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Home : 2004 : Feb : 29

    Rocks and Minerals Writing Activity
    By Karina

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    Try having your students write a mini-story from a rock's point of view telling how the rock was formed. This activity is an excellent way to teach about point of view and personification. You can make it as simple or as complex as you would like. I have done this activity for many years with children in grades 2-5, and find it to always be challenging and fun!

    First, I gather a collection of different rocks (Igneous, Metamorphic, and Sedimentary). Luckily, my school's media center has a rock collection. All of the rocks are labeled with name and type. Then, I assign each student a rock. For lower ability or ESL students, I assign igneous rocks - they are the easiest to tell where/how they originated. For average students, I assign sedimentary rocks. Finally, for high ability or gifted students, I assign metamorphic rocks, which have much more abstract origins. Then, I tell each student the name and type of rock they will be writing about. I might also tell them a little about how the rock was formed,or I might ask them to research to find out the origins. Next, it's their turn to write a story from the rock's point of view, detailing how they were "born". Example:

    I was comfortably asleep in my home, when suddenly it started to rumble, shake, and roar. I woke up and looked around to see all my other family members looking around with fear. "Here we go again," I heard my grandfather say. The next thing I knew, I was flying through the air. Smoke and the sun's rays were in my eyes. I couldn't see where I was going, but I knew my body was changing. I was no longer a metamorphic rock, I had become pumice, an igneous rock that cools very quickly while flying through the air during a volcanic eruption. This was terrible! A few years ago, a cousin of mine had become pumice, and now he was being used to scrub the feet of humans! Finally, I landed in close to a river, which made me feel better. If only I could become sediment in the cool, river bottom. Now that would be the life.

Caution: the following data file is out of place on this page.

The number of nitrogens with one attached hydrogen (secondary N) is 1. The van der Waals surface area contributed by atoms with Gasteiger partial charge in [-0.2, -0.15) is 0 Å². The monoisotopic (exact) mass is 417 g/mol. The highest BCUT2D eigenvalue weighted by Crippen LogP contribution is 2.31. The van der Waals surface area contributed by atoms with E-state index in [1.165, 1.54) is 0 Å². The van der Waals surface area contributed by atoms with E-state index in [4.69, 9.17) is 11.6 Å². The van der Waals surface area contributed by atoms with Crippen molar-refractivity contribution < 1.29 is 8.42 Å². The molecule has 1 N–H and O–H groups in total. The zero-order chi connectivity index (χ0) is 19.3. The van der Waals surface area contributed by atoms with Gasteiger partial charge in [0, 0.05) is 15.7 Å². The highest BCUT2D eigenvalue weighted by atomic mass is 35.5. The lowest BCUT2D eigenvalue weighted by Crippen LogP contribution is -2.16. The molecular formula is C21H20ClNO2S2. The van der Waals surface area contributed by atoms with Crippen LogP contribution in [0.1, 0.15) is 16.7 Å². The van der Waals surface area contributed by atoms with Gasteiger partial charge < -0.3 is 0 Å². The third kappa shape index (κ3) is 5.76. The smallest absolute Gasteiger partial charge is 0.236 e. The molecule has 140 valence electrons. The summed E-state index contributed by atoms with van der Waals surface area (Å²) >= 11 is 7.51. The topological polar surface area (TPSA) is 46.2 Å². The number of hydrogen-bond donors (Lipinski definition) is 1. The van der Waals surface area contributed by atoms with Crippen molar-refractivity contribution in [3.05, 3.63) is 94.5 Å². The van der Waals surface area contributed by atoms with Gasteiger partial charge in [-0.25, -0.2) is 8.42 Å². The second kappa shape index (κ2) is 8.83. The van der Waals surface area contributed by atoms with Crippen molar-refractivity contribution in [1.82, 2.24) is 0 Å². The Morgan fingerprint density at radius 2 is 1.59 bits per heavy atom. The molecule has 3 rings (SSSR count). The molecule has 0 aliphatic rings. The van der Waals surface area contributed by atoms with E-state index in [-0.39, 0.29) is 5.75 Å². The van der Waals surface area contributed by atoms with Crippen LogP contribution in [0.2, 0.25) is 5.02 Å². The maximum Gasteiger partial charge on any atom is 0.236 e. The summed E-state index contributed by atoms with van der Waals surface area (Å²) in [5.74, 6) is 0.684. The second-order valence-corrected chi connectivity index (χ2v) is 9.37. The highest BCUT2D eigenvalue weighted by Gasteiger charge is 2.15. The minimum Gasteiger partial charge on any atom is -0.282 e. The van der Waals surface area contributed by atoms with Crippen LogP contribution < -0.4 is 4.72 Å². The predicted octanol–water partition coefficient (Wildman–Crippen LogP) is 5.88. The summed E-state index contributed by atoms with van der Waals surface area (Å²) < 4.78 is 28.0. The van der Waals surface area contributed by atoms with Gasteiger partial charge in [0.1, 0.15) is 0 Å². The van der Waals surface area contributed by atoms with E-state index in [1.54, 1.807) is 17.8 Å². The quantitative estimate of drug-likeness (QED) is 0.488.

This was written by a fifth grade student. But be forewarned: Don't expect this kind of work from everyone. The students can then illustrate their stories, and you can bind them together in a class book. I titled mine "Rocky Autobiographies". Finally, place it in the classroom library for all to enjoy over and over again!

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